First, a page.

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12 of 15 people found the following review helpful By A Customer on April 13, 2000
Format: Paperback
Some of the stories in this book are really good, but others just aren't. Having read and been totally blown away by two of Amy Hempel's other short story collections, I found this a little bit disappointing. Stories are interesting enough, and pleasant enough to read but seem more generic than some of her earlier work. I felt like I could have read them and not recognized tht they were the work of this great author. Most disappointing of all was the novella. Long and rambling and if there was a point I didn't get it. For better books by Amy Hempel, I strongly suggest both Reasons To Live and At The Gates Of The Animal Kingdom.
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6 of 7 people found the following review helpful By Brandon S on May 17, 2004
Format: Paperback
Hempel's slim novella 'Tumble Home,' has a hypnotic prose that leaves the reader concentrating on every word. The short stories are so earthy you feel as if you're among family. Minimalism has never been used so effectively with Hempel's description of everyday americana.
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2 of 2 people found the following review helpful By Mr. Richard K. Weems on August 11, 2006
Format: Paperback Verified Purchase
Amy Hempel is a writer you don't want to read lazily. Even in her 70+ page title novella, you don't want to flash over a single syllable, for Hempel is an intensive writer of the unsaid, working with both what is on the page and what isn't to convey the complex emotions of her characters. Also, since many of her narrators or narratives are disjointed in some way (or, like in the title novella, unbalanced), their methods of storytelling are often indirect in form, but direct in emotion.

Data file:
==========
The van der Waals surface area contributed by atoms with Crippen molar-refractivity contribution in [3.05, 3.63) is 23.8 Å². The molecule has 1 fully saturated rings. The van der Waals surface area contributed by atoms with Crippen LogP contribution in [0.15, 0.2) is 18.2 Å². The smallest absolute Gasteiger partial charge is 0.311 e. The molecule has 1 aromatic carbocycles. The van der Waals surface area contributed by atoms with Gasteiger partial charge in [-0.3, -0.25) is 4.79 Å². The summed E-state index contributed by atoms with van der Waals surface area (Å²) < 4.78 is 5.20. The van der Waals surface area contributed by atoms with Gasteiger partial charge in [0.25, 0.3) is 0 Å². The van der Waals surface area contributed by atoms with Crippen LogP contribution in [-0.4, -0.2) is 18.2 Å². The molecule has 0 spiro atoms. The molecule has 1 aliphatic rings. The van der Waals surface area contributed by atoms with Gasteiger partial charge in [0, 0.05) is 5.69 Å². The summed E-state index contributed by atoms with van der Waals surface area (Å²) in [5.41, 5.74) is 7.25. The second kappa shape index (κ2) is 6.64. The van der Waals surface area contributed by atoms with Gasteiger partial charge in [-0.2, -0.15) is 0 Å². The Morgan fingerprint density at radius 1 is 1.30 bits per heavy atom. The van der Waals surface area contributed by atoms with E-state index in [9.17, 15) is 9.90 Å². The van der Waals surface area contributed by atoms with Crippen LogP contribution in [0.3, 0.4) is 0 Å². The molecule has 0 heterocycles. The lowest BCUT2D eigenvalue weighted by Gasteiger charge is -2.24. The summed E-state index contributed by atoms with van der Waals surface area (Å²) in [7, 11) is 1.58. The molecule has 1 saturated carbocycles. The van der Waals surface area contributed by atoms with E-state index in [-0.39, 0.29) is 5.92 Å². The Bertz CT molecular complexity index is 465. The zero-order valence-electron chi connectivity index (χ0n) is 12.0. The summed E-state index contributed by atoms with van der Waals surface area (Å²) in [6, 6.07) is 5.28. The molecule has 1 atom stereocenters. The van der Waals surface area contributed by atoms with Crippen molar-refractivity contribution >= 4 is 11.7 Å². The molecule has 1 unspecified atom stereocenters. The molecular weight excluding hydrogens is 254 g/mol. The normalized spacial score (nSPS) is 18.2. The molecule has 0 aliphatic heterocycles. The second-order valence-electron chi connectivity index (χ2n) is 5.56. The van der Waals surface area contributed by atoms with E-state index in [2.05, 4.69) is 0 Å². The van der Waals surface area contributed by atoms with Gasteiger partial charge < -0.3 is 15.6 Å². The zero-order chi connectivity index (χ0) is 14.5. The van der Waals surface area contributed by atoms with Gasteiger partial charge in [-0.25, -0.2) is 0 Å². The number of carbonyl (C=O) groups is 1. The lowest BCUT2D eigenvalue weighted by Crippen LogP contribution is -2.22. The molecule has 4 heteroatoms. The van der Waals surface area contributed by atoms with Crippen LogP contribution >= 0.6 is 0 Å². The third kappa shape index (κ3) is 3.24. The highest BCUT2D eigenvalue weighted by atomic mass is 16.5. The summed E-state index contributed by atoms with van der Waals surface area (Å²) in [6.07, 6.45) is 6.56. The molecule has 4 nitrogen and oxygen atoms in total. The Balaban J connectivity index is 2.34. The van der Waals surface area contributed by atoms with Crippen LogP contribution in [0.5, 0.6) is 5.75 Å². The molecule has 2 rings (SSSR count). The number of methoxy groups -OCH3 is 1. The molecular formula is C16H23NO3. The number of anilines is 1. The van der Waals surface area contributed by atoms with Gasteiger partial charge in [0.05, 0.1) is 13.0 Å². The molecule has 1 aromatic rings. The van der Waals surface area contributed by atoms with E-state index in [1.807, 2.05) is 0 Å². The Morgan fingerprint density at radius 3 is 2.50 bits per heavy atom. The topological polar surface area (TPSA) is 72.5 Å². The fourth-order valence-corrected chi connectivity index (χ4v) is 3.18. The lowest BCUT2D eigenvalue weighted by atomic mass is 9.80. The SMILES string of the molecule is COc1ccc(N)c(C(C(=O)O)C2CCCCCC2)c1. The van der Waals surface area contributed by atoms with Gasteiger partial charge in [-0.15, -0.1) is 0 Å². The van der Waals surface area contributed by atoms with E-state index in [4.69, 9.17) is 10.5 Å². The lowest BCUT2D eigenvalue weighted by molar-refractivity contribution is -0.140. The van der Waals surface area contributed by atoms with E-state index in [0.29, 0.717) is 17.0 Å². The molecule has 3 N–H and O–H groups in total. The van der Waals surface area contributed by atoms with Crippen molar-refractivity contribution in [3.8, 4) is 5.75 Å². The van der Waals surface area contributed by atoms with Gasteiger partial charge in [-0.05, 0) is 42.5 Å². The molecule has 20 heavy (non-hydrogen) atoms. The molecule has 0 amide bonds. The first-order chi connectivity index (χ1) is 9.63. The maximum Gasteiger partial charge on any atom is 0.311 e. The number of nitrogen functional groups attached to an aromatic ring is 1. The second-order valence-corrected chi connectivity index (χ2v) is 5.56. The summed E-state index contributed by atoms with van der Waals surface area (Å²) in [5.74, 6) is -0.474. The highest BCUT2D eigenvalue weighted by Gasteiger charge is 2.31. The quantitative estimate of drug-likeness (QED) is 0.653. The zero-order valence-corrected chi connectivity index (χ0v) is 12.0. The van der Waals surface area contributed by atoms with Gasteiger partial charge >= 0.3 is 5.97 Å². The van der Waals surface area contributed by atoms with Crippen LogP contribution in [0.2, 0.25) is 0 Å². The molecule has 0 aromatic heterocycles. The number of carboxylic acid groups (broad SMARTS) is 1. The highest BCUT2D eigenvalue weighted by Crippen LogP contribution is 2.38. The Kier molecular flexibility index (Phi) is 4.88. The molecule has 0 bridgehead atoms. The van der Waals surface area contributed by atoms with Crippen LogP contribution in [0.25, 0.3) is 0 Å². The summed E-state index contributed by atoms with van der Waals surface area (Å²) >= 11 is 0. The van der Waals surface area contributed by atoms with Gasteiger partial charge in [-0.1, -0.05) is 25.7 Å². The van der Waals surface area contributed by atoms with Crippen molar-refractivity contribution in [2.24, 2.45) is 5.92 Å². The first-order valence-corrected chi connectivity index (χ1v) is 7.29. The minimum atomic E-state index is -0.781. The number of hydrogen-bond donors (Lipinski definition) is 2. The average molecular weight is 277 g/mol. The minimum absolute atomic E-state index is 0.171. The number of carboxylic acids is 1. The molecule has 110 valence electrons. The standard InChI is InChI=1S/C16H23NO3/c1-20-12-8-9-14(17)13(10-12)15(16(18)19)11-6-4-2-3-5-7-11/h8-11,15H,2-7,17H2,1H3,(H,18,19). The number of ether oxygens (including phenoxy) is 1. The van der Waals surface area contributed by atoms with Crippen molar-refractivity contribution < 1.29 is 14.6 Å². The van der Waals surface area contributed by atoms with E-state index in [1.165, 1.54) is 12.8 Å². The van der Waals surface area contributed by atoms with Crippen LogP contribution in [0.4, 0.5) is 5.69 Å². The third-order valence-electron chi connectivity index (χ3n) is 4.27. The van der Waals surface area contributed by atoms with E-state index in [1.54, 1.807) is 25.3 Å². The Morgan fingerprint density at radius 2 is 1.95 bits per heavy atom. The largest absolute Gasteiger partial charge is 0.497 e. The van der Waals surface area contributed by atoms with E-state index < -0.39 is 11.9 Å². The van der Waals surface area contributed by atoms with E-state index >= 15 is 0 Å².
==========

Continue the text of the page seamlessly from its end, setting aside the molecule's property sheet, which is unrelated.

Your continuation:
Hempel's clearest strength has to do with the unmediated emotions she creates in her prose. Rather than thoughtful response, she tends to first engage emotionally, throwing us squarely into a character's head, however uncomfortable that may be. In "Sportsman," for example, Jack has been turned out in an act of what he deems as betrayal, and so drives across the country to find solace. He is mistrusting, alone and heartbroken, and Hempel does not filter out what might be unpleasant about his situation for the sake of sentimentality. Instead, she engages it honestly (and wittily) to make Jack and his friends fleshed out and alive.

Not to say that Hempel works only on an emotional level. Her writing clearly has a lot of intellectual appeal. She exhibits great play with language and a magnificent ear for the quirks of conversation (any party scene in this book will hit you with smart dialogue you'll want to emulate), and her writing is surgically prescise, though maybe too precise at times.
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2 of 3 people found the following review helpful By carriejc@cats.ucsc.edu on August 21, 1997
Format: Hardcover
Amy Hempel is an anorexic writer. She is right down to the bones. It's impossible to find any excessive or fat words in her text. Although easily digested, her words remain so chocked full of minerals, vitamins, and vitality that you simply cannot find another contemporary writer that gives you more of a reading work-out in so little time.
The short stories in this compilation live up to this streamlined reputation; however, the novella, Tumble Home, left me tumbling back to Sylvia Plath's Bell Jar and Gillman's feminist classic, The Yellow Wallpaper. I was left thinking that I had read it somewhere before, perhaps on a plane, or before a nap. No new territory here, but the prelude to it, the skinny part, makes it worth the voyage.
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By A Customer on August 21, 1997
Format: Hardcover
Amy Hempel is an anorexic writer. She is right down to the bones. It's impossible to find any excessive or fat words in her text. Although easily digested, her words remain so chocked full of minerals, vitamins, and vitality that you simply cannot find another contemporary writer that gives you more of a reading work-out in so little time.
The short stories in this compilation live up to this streamlined reputation; however, the novella, Tumble Home, left me tumbling back to Sylvia Plath's Bell Jar and Gillman's feminist classic, The Yellow Wallpaper. I was left thinking that I had read it somewhere before, perhaps on a plane, or before a nap. No new territory here, but the prelude to it, the skinny part, makes it worth the voyage.